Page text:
FRANCES STEVENS: It used to be a person that would see and evaluate me. And now it's some person who's never met me that sits maybe in an office on the other side of the country with a stamp going no, denied, click. Next.
BERKES: Frances Stevens was a 30-year-old magazine publisher training to be a Golden Gloves boxer when she tripped in her San Francisco office and broke her foot. That was 17 years ago. There was serious nerve damage, and she was diagnosed with chronic regional pain syndrome. It's so bad at times she can't walk, can't bear contact with socks or blankets; even a shower's spray is excruciating.
STEVENS: I've asked to have my feet amputated - especially that right one because it's just such a liability that anything it touches, it's just so painful.
BERKES: You asked to get them amputated?
STEVENS: Yeah, and the doctor said it doesn't work that way because you would still have the pain.
BERKES: Pain medications and a home health aide helped. But two years ago, the State Compensation Insurance Fund rejected continuation of the prescribed treatment, saying it wasn't helping Stevens recover. The dispute went to an independent medical reviewer. That anonymous doctor sided with the insurance agency, and that's not surprising. Independent medical reviewers in California uphold insurance companies more than 90 percent of the time. That's a good thing, says Alex Swedlow of the California Workers' Compensation Institute.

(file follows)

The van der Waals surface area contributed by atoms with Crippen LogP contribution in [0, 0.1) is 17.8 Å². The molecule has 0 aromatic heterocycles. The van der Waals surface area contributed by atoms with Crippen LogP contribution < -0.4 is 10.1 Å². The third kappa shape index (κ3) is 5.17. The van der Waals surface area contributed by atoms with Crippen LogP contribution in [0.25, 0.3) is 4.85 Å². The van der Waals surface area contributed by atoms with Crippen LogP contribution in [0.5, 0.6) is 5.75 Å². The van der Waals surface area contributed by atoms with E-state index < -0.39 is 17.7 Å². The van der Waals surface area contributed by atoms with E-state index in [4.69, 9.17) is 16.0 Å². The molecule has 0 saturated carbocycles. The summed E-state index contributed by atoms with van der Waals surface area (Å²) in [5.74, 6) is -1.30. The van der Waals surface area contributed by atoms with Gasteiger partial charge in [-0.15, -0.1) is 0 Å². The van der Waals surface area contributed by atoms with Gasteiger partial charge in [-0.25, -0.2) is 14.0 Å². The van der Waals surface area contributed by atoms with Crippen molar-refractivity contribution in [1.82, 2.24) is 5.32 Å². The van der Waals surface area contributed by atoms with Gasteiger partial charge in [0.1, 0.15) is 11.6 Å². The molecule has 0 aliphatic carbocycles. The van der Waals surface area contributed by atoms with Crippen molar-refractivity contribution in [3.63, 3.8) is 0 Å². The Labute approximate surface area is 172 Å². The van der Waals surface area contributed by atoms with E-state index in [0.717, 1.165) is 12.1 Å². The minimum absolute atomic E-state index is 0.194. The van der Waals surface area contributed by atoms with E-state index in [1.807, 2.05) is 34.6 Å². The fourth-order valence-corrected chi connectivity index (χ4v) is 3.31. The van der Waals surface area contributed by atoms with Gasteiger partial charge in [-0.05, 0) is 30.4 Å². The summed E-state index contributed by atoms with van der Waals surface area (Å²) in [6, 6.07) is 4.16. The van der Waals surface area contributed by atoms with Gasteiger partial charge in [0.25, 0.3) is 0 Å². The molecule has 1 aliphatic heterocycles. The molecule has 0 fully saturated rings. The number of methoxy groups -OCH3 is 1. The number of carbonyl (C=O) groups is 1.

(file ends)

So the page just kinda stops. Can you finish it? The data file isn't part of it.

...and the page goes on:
ALEX SWEDLOW: I see it as a sign of decision-making process being largely correct, that 91 percent of the time the decision that is being made to either deny or modify was made on solid ground.
BERKES: This happens so often, he says, because physicians treating injured workers are overprescribing drugs or surgeries or seeking treatments that don't fit medical guidelines. That's one of the problems California lawmakers tried to fix when they overhauled the workers' comp system in 2012. Swedlow also says most injured workers are getting what their doctors prescribed. Only 5 percent of the cases go to independent medical reviewers, but they issued 260,000 decisions in the last year alone, which concerns Keith More, an attorney for injured workers.
KEITH MORE: It's a completely anonymous system. We'll never know who reviewed it, and we have nothing that we can do about it. We can't go in and depose that doctor, see what medical records he reviewed, and we'll never know that.
BERKES: More sites the case of Nicolas Mercado, a 54-year-old quadriplegic who was disabled on the job in a truck accident in 2011. He's been in hospitals and nursing homes ever since. Two years ago, his doctor said he was ready to go home, but his house needed about $170,000 in modifications. The bathroom and bedroom were too tiny for his wheelchair. There was no safe escape in case of fire. The California Insurance Guarantee Association fought most of the changes, so Mercado was left with occasional visits home.
NICOLAS MERCADO: Hi, my little princess. I love you. You want to give me a kiss?
BERKES: Mercado tips his wheelchair forward and his granddaughter wraps her arms around his neck and kisses him on the cheek. All he has left in life, he says, is time with his family. His wife, Linda, can't bear to leave him at the nursing home more than an hour away.